Curiously, this image was forged despite the Liberal Party finding itself at odds with the Shetland community on two key constitutional questions in the postwar period.  Advocating both European integration and Scottish devolution, the party’s stance was rejected by Shetlanders in each referendum held in the 1970s.  These results prompted Grimond to remark, perhaps only half-jokingly, ‘I have always suspected they did not know what I stood for.’  However, Shetland’s stance on these issues has since come into alignment with Liberal Democrat policy.  The electorate followed the Scottish national trend by endorsing devolution in 1997 and voting to remain in the European Union in 2016, while the party’s opposition to Scottish independence currently represents the majority view in Shetland as expressed in the 2014 independence referendum.  As the party now most clearly aligned to Shetland’s constitutional preferences, the Liberal Democrats have managed to establish a new foundation of support in the constituency.

The Liberal Democrats enter this by-election benefitting from Shetland’s strong liberal tradition, a favourable demographic profile, an association with local interests and an alignment with the community’s constitutional preferences.  Considering the party’s recent national revival fuelled by opposition to Brexit, its candidate, Beatrice Wishart, would be excused for expecting an easy win.  Yet, SNP candidate Tom Wills has run an energetic and well-resourced campaign which has seen numerous activists and party figures travel to the islands, including three separate visits by Nicola Sturgeon.  After achieving a record 37.8 percent of the vote in the 2015 Westminster election – albeit falling to 23.1 percent in Holyrood the following year and then 29.0 percent in the 2017 snap election – the SNP clearly believe victory is a distinct possibility now the seat lacks a popular incumbent.  However, opposition to independence and accusations of a centralising agenda place an upper ceiling on the SNP’s support which will be difficult for the party to overcome.

Lower turnout and the opportunity to cast a high-profile protest vote can make by-elections difficult to predict, and with ten candidates standing the vote will likely be particularly split.  Nevertheless, following 70 years of unbroken success and maintaining strong fundamentals, the Liberal Democrats should still be considered clear frontrunners.

Shetland’s Male-Dominated Public Sphere

The dominance of men in Shetland’s public sphere is a phenomenon I have been increasingly concerned about over the last few years as I’ve grown more politically aware.  Speculating on the reasons why this is the case would most likely result in an ignorant and uninformed conclusion without proper research, so I will not attempt to do so.  However I do want to highlight several areas where I see a problem.

In terms of political representation, Shetland is blatantly governed by men.  Every single Member of Parliament and Member of the Scottish Parliament the islands have elected have been men.  Perhaps this is because few women even make it onto the ballot paper – last year I wrote a letter to the Shetland News outlining the problem:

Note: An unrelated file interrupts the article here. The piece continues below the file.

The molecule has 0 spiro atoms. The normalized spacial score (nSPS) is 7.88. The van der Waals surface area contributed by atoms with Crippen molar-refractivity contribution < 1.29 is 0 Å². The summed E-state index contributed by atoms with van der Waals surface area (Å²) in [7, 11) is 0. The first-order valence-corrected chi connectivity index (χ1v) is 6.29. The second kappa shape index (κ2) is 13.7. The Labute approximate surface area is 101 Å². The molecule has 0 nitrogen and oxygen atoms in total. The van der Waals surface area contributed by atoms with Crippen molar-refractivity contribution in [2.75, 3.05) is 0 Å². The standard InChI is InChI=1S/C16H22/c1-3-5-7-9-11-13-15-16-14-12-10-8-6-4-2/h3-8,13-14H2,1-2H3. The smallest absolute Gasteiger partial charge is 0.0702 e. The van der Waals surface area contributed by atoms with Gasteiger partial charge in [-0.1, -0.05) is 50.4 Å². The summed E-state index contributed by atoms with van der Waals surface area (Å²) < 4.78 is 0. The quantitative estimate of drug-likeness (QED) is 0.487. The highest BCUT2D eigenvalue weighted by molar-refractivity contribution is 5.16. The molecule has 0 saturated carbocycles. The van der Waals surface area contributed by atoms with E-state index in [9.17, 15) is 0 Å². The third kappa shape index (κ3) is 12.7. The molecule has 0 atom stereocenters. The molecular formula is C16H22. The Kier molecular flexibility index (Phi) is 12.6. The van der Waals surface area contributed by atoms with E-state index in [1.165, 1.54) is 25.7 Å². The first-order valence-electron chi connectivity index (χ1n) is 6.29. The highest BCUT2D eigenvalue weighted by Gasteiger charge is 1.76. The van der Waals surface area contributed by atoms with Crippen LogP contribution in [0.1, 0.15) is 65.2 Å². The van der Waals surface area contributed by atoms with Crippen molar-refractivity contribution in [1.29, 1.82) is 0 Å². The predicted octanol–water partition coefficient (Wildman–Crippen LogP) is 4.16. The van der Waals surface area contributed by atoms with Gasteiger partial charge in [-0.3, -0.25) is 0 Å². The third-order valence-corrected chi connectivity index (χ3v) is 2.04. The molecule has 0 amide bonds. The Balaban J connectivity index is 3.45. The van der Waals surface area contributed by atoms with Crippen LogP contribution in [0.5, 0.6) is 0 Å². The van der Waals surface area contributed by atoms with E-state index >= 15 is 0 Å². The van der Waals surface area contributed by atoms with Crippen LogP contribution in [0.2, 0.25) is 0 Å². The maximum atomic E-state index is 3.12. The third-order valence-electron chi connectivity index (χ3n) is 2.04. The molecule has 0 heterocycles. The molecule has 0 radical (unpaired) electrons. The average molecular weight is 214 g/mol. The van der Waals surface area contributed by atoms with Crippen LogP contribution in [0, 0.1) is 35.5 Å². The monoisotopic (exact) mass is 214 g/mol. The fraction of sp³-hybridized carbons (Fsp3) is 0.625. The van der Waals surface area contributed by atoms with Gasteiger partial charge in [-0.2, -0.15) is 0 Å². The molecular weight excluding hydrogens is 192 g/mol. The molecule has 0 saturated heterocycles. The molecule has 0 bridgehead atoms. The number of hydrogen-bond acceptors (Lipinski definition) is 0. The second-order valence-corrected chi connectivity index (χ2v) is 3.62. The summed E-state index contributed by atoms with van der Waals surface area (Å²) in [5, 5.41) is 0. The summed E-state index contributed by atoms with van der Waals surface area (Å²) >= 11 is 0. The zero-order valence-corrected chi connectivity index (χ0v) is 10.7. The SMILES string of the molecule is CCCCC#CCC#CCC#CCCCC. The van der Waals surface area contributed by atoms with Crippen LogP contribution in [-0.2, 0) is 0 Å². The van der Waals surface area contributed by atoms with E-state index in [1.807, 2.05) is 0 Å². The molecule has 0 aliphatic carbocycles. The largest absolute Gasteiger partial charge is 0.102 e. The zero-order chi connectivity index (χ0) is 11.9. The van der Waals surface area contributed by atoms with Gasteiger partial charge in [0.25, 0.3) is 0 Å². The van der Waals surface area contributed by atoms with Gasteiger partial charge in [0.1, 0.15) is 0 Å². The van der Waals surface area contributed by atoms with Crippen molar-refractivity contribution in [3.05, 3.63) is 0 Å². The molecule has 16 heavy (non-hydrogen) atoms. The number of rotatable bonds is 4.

“With the selection of party candidates for the upcoming election a relatively topical issue, I decided to take a look back at previous elections to see which parties normally field candidates for Shetland and Orkney.
   Upon doing so I was shocked to discover that every party’s candidate has been a man since at least 1997. There hasn’t been a single woman on the ballot paper throughout all this time.
Wondering whether this was just a fluke, I had a look at Shetland’s constituency for the last four Scottish Parliament elections. In the 1999 and 2003 elections every candidate was a man, while in the 2007 and 2011 elections all the candidates except one were men, the woman both times put forward by the SNP.
   To compare this nationally: 20 per cent of Scottish MPs and 33 per cent of MSPs are women, suggesting that at least a fifth of constituencies had at least one woman on the ballot paper.”

I added:

   “Thus far only the Liberal Democrats and the SNP have announced their candidates for this May’s election, both of whom are men.
   I will be keeping a close eye on future announcements from Labour, the Conservatives, UKIP and any other parties to see whether they will allow yet another election to be contested entirely by men.”

Unfortunately, the Labour, Conservative and UKIP candidates all proved, once again, to be men, making 2015 the fifth Westminster election in a row in which there was not a single woman on the ballot paper.  Although still overwhelmingly men, candidates for the Scottish Parliament’s Shetland constituency have continued to see better balance; for example, Labour fielded the excellent Robina Barton in last May’s election.  Nevertheless, 94% of votes ultimately went to male candidates.